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Endeavor Detroit launched its 2021 ScaleUp program for exceptional leaders of future high-growth companies in the region to support their next-level growth and scale. ScaleUp entrepreneur Jessica Willis, Founder and CEO of Pocketnest, gave Endeavor a snapshot of what it has been like to take her business to the next level of growth.
How did the idea for your company start?
I have 20+ years of experience in financial planning and, over the years, noticed a few things: young people are underserved financially, and represent a HUGE market opportunity for financial institutions. Millennials alone are anticipated to inherit $68 trillion from baby boomers by 2030, but 67 percent of them turn to Facebook and Twitter for financial advice. I knew there was not only an entire generation that lacked access to financial wellness, but a massive tidal wave of opportunity coming to financial institutions. Cue Pocketnest.
What was the moment you knew pursuing your idea was the right thing to do?
After my 700th cup of coffee with friends asking for personal finance advice, I knew something had to change. I spent my days working in wealth management and my nights helping my regular, non-millionaire friends wrap their arms around a complete financial plan. Despite the fact they were in line to inherit millions and millions of dollars, they didn’t reach the wealth minimums of advisors, and further, didn’t entirely trust their sales-forward approach. And then it dawned on me: I could create a tool that would remove barriers to financial wellness and create stronger, deeper connections between people and their financial institutions. A win for all!
What aspect of your product are you most proud of?
We just raised a total of $1.2M and are continuing our growth path. After having launched a little over a year ago, we already have nine enterprise customers, including three of the nation’s largest credit unions, and a reselling agreement with CUSG, one of the nation’s largest credit union service organizations. We’re also seeing steady enterprise sales growth (20%) and explosive user growth (428% since last January). We release product updates every month, if not more. And, lastly, our involvement with Endeavor is right on the heels of graduating a few other national accelerator programs, including one with BMO Harris.
What has been one of the most difficult moments on your journey to scale so far and what made you keep going?
Our team’s biggest challenge has been what we call the “three-legged stool” of launching. To secure more customers, we need to demonstrate how our product is growing and evolving; but, in order to demonstrate our growth, we need budget for marketing and product development. To further build the product and afford marketing, we must raise more capital. And so the cycle continues. To overcome this complex challenge, we’ve operated by a scrappy, quick-to-pivot approach with many mini design and dev sprints. That way, we’ve been able to raise just enough capital to further build the product to enable marketing and more customers before we must start the cycle again. Many startups experience this early stage “workflow,” and we are not intimidated by it; rather, we are invigorated by our continual “wins!” Further, we know what we’re doing is not only game-changing, but it HAS to be done. Millennials and Gen Xers desperately need better access to financial wellness, and we know we can help make that happen.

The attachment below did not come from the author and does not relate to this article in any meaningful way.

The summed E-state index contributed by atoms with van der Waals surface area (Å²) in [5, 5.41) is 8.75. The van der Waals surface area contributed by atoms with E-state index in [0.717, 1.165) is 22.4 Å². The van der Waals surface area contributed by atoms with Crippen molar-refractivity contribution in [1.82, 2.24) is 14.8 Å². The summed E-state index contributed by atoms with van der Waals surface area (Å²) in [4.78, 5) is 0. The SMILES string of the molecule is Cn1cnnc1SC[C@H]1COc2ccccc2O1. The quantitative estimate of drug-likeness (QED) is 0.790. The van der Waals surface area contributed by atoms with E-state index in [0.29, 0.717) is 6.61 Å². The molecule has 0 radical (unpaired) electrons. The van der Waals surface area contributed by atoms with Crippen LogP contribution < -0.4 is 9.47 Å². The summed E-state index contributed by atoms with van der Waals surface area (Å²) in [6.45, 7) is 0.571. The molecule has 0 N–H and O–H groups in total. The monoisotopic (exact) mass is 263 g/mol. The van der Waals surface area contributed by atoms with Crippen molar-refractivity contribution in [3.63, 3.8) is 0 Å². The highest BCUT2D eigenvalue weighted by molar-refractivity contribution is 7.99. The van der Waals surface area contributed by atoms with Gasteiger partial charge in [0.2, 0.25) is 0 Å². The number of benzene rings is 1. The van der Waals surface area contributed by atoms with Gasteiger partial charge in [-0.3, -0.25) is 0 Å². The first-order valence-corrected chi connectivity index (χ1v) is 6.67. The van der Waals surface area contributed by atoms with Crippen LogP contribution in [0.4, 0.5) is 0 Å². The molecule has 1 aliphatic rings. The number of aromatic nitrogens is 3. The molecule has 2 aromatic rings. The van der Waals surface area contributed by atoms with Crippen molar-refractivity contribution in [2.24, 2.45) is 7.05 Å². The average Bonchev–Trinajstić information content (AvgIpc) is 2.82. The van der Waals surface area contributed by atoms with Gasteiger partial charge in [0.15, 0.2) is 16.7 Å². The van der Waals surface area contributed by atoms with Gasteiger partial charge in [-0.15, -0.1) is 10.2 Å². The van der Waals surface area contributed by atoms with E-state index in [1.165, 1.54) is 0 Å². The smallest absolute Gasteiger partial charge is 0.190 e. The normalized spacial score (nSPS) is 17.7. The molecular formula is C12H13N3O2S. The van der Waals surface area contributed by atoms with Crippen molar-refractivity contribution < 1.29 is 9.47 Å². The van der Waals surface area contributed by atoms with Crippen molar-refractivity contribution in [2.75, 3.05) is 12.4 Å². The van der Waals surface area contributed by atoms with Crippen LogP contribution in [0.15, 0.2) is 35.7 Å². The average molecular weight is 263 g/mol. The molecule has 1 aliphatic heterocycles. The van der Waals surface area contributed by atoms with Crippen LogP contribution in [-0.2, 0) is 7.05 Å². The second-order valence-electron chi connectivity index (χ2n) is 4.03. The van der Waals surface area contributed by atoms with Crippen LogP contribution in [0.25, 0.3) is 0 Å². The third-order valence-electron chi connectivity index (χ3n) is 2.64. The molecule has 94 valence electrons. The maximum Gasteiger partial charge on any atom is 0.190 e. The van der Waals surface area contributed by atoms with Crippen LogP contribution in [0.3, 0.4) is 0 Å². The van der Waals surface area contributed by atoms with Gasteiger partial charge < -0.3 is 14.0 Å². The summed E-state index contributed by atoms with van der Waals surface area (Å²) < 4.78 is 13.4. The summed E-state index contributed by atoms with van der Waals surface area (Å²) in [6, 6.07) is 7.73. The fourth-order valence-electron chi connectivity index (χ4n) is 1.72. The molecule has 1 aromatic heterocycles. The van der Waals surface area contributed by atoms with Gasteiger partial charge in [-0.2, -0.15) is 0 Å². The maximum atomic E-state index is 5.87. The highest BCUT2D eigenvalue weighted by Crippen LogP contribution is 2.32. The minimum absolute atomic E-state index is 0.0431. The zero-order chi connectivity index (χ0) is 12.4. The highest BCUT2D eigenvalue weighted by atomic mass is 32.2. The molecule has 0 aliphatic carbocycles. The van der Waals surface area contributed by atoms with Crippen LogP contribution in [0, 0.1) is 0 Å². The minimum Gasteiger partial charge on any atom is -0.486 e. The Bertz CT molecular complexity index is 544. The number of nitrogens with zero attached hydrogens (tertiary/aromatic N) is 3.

How important has good mentorship been to your personal and/or business growth?
Huge! I credit so much of our team’s accomplishments to our endless thirst for knowledge. Throughout my career in wealth management, and then my current plunge into entrepreneurialism, I’ve been fortunate to meet incredible people. They let me pelt them with questions and soak in their experience, and to this day they continue to come back for more. We have had a formal board of advisors since (nearly) day one. We also have so many informal advisors, all of whom are available to help out of the goodness of their hearts, to support the startup community. I tell every new founder I’ve ever met: find mentors—you don’t know what you don’t know, and there are so many people out there who want to help.
Any one piece of advice for other entrepreneurs in scaling mode?
First, I’d say it’s not easy, but it’s absolutely worth the elbow grease. Despite what naysayers may tell you, keep going! You’ll be bombarded with opinions, but don’t forget your own. Sure, I definitely recommend you listen to advice, but above all, trust your gut. And, we wouldn’t make it in the startup world if we didn’t acquire thick skin. You will hear “no” constantly, so embrace rejection and find opportunities in it.
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